"With promotion on your blog I am sure that we can achieve this pledge. Help me cure aging!"

I am always very encouraged when I see people of modest means taking steps to help the mission of the Methuselah Foundation - hundreds have done so already, leading to real progress in the past few years. Imagine what thousands of donations and helping hands could accomplish! This is exactly the sort of thing that a Web2.0 service like PledgeBank is intended to enable. So I said as much at Fight Aging!, and I encourage you all to think about making your own modest contributions to the future of meaningful anti-aging research:


After all, we are the ones who create the future - the odds of our living to see an era of healthy life extension technologies are the odds that we ourselves create through action and inaction. If you want to live a much longer, healthier life, lend a hand!



The highlights and headlines from the past week follow below.

Remember - if you like this newsletter, the chances are that your friends will find it useful too. Forward it on, or post a copy to your favorite online communities. Encourage the people you know to pitch in and make a difference to the future of health and longevity!


Founder, Longevity Meme



To view commentary on the latest news headlines complete with links and references, please visit the daily news section of the Longevity Meme: http://www.longevitymeme.org/news/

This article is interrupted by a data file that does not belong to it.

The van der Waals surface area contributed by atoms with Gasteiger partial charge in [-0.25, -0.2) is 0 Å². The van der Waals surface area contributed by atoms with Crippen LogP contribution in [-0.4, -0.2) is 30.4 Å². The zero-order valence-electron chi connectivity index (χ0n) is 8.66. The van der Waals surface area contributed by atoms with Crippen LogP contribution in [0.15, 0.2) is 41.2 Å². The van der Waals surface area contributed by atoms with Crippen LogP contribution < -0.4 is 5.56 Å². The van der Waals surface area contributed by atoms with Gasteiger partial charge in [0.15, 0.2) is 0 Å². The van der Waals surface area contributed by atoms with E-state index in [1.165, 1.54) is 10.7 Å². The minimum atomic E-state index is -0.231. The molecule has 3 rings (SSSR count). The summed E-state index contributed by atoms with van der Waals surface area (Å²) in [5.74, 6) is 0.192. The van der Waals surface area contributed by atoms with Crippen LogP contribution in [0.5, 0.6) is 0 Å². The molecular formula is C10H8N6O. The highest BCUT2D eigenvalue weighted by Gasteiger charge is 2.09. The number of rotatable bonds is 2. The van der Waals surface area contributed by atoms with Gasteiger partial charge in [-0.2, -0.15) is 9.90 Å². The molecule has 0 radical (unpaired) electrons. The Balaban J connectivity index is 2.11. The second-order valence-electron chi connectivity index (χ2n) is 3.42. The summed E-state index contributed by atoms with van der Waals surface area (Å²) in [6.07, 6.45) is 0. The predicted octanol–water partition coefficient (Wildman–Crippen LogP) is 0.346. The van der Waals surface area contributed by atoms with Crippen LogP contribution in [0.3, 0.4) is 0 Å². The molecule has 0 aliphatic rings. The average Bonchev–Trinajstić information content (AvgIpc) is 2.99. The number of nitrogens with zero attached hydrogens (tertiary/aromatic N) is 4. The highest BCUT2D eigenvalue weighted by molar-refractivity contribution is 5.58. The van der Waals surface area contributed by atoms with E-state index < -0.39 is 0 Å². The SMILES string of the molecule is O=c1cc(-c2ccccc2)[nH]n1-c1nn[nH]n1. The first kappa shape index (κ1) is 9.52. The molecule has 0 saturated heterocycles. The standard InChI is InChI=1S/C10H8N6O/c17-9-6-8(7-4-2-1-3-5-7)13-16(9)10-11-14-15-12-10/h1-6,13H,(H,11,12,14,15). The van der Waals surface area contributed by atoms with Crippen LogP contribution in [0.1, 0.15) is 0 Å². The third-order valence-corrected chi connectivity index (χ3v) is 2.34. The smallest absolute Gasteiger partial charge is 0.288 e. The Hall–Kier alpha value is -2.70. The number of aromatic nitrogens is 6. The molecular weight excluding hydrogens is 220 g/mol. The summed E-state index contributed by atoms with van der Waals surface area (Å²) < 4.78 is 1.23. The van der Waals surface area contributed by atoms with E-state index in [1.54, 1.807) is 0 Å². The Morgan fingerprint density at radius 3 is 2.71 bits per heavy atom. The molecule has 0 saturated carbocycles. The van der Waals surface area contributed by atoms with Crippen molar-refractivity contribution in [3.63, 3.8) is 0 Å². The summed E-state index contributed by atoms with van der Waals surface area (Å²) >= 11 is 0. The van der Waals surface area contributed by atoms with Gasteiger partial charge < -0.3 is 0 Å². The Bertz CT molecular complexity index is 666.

Chris Phoenix on Future Medicine (April 02 2006)
Some thoughts on trends in medicine, conceptual and practical, from Chris Phoenix of the Center for Responsible Nanotechnology: "Medicine today is essentially a fight to maintain a reasonably healthy status quo. Stasis is a good thing; any change from health is disease, which is to be combated. This is a very Guardian worldview. ... Is there a connection between the Guardian approach to disease, and the Guardian approach to the business side of medicine? I strongly suspect that there is. ... What would happen if science developed the ability to make people healthier than healthy? What if medicine could change from fighting disease to actually improving the lives of healthy people? ... Perhaps doctors will continue to focus on fighting disease. Unfortunately, they may also fight the advances that researchers outside the medical system will make with increasing frequency."

Gene Vaccination Versus Amyloid-Beta (April 02 2006)
Science Daily reports on progress towards turning our immune systems against amyloid beta, the protein that forms plaques in Alzheimer's disease: "By pressure-injecting the gene responsible for producing the specific protein -- called amyloid-beta 42 -- the researchers caused the mice to make antibodies and greatly reduce the protein's build-up in the brain. ... While the mice were young, the scientists coated microscopically small gold particles with human amyloid-beta 42 genes attached to other genes that program cells to make the protein. The particles were then injected with a gene gun into the skin cells of the mice's ears using a blast of helium. After receiving 11 injections over several months, the mice showed a high level of antibodies to amyloid-beta 42, and a 60 percent to 77.5 percent reduction of plaques in their brains."